The ecommerce giant’s latest move will allow it to tap into more sales in the lucrative Chinese market.
The first pilot zone was established in Alibaba’s backyard in Hangzhou. Since then, 12 more have been established. Businesses in these zones enjoy lower tax rates than other imports, which are subject to an import, ecommerce and value added tax. The customs approval process is also expedited for these goods.
Companies selling via these zones can choose to ship items directly from their home warehouses to customers within China, a process that could take anywhere from 7 to 30 days. Or these merchants can set up a warehouse in the zone from which they can store and distribute products as they are sold, in which case, consumers receive their orders in approximately 5 days.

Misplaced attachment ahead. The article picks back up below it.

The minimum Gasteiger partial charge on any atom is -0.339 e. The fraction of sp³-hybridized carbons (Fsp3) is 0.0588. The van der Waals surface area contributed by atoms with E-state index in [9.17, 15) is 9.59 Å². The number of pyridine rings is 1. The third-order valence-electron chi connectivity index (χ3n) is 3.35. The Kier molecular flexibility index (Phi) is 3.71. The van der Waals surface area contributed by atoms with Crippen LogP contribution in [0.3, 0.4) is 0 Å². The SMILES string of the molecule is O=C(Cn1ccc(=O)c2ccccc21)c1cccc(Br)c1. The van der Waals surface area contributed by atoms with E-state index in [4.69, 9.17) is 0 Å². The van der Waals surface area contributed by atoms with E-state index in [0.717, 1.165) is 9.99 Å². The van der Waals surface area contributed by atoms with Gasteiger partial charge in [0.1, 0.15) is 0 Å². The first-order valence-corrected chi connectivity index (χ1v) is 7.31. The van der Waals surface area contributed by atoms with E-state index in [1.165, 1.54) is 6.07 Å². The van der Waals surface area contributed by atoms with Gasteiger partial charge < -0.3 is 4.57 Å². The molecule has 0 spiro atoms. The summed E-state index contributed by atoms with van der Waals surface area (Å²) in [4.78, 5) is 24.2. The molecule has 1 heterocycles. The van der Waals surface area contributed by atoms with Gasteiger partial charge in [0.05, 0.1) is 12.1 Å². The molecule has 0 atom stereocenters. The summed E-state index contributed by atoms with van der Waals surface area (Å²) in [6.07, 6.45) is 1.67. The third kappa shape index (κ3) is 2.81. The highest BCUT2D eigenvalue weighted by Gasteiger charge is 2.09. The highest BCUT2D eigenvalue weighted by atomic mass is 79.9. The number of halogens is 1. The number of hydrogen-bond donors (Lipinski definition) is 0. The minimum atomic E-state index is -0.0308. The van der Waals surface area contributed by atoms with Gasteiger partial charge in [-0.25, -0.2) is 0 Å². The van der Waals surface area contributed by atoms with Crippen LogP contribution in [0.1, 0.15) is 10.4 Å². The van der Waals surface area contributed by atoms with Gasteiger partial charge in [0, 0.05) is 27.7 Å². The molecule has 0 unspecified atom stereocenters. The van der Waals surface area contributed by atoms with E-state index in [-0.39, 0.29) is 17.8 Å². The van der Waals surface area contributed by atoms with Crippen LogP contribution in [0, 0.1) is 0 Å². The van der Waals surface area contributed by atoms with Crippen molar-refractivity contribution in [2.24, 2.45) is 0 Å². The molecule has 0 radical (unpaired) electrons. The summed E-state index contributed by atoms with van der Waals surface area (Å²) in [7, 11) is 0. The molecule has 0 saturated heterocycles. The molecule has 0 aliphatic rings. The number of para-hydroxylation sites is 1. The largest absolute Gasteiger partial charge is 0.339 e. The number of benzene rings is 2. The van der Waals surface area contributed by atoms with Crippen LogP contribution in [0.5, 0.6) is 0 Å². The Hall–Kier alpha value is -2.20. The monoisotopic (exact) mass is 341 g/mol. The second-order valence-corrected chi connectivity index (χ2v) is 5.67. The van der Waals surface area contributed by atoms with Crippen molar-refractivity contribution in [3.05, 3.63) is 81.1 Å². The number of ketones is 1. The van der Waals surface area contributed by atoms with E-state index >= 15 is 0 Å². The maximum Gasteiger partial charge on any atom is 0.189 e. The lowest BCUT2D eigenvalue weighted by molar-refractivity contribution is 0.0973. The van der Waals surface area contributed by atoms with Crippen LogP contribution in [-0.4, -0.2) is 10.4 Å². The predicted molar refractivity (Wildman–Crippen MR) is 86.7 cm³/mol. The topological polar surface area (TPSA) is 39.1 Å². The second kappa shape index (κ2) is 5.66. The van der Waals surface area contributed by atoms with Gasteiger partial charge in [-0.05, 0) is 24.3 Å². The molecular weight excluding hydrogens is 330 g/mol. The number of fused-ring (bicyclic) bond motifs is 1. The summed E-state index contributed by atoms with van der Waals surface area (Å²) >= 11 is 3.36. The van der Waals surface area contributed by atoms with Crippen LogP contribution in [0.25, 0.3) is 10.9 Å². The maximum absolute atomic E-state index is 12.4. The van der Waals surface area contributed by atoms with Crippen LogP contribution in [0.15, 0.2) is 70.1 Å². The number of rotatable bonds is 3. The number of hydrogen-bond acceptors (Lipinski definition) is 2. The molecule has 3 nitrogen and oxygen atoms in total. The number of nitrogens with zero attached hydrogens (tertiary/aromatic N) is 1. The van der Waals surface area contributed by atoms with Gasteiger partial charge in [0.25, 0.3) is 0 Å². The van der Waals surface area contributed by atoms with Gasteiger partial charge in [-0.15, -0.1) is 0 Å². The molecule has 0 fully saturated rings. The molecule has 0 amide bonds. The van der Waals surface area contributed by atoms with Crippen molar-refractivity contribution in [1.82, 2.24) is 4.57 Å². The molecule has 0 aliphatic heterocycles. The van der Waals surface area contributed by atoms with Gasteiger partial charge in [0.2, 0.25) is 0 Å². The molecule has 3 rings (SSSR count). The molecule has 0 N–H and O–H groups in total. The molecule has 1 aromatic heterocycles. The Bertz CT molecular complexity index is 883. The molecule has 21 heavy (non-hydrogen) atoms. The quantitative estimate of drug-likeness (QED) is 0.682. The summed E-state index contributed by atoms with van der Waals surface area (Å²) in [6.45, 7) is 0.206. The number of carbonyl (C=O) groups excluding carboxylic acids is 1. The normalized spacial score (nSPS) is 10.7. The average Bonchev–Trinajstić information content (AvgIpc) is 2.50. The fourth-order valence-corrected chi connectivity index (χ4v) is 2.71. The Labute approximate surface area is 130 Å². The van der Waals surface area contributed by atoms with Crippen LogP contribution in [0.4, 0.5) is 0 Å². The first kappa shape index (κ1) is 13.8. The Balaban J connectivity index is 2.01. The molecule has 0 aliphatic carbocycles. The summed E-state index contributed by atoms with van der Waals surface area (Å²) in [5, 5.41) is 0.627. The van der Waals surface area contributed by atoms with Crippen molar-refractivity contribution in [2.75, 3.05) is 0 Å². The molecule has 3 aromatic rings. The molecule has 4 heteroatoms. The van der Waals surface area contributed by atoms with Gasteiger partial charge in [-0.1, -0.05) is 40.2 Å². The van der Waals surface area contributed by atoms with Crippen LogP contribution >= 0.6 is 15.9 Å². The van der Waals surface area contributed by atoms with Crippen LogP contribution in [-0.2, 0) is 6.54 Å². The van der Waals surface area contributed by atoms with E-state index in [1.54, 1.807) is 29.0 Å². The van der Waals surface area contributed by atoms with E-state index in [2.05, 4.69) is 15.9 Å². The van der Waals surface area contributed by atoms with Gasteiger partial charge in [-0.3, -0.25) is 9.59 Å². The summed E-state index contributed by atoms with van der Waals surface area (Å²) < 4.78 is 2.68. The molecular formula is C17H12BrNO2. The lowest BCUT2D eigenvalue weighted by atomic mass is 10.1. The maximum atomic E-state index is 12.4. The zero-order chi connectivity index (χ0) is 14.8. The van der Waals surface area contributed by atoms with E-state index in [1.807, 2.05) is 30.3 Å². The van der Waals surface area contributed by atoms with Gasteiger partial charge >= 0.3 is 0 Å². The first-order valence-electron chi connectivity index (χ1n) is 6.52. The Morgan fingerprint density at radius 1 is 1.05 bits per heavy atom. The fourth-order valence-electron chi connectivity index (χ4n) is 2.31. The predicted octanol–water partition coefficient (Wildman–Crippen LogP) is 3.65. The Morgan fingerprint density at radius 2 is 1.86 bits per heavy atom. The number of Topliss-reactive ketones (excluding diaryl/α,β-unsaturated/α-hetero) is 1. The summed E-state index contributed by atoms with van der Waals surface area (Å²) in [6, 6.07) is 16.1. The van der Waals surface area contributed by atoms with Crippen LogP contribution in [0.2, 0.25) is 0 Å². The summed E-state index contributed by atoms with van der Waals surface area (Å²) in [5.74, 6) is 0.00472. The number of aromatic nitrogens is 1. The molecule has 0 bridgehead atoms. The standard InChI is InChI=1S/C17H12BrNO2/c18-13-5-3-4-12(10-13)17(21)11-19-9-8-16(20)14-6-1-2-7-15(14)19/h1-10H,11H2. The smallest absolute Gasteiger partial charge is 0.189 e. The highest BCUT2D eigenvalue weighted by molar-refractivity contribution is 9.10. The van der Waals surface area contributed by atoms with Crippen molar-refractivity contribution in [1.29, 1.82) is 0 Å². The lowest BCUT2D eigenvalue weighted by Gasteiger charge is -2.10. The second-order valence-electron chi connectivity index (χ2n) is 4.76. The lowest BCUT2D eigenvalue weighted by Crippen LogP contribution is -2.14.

Through the agreement, the parties will work together on training talent on cross-border trade, working with the local government, and developing direct to consumer sales and logistics.
Ebay’s zone is in Ningbo in Zhejiang province. The city totaled $3.9 billion in cross-border ecommerce in 2016.
In 2014, cross-border trade represented 20 percent of Ebay’s total business. The online auction site has focused on growing this segment with the development of tools like its machine translation technology, which facilitates sales by breaking down language barriers.